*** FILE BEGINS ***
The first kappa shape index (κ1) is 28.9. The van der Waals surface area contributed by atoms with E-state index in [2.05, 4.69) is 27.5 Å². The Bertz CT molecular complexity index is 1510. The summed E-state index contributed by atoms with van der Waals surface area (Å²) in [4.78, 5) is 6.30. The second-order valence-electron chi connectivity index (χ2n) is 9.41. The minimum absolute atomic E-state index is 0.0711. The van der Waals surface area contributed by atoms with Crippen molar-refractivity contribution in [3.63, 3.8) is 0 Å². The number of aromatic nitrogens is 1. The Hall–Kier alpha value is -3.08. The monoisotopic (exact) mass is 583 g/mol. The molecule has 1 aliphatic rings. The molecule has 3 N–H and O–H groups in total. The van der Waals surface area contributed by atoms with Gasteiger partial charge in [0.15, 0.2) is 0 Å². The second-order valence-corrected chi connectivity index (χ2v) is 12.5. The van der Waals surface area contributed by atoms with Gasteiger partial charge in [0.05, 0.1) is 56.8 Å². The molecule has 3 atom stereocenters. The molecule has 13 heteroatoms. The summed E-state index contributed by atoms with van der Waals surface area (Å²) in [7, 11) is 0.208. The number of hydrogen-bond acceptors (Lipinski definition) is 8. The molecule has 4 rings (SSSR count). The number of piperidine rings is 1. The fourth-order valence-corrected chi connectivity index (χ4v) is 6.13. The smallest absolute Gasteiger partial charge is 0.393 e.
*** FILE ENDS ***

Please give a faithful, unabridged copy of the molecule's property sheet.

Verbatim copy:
The first kappa shape index (κ1) is 28.9. The van der Waals surface area contributed by atoms with E-state index in [2.05, 4.69) is 27.5 Å². The Bertz CT molecular complexity index is 1510. The summed E-state index contributed by atoms with van der Waals surface area (Å²) in [4.78, 5) is 6.30. The second-order valence-electron chi connectivity index (χ2n) is 9.41. The minimum absolute atomic E-state index is 0.0711. The van der Waals surface area contributed by atoms with Crippen molar-refractivity contribution in [3.63, 3.8) is 0 Å². The number of aromatic nitrogens is 1. The Hall–Kier alpha value is -3.08. The monoisotopic (exact) mass is 583 g/mol. The molecule has 1 aliphatic rings. The molecule has 3 N–H and O–H groups in total. The van der Waals surface area contributed by atoms with Gasteiger partial charge in [0.15, 0.2) is 0 Å². The second-order valence-corrected chi connectivity index (χ2v) is 12.5. The van der Waals surface area contributed by atoms with Gasteiger partial charge in [0.05, 0.1) is 56.8 Å². The molecule has 3 atom stereocenters. The molecule has 13 heteroatoms. The summed E-state index contributed by atoms with van der Waals surface area (Å²) in [7, 11) is 0.208. The number of hydrogen-bond acceptors (Lipinski definition) is 8. The molecule has 4 rings (SSSR count). The number of piperidine rings is 1. The fourth-order valence-corrected chi connectivity index (χ4v) is 6.13. The smallest absolute Gasteiger partial charge is 0.393 e.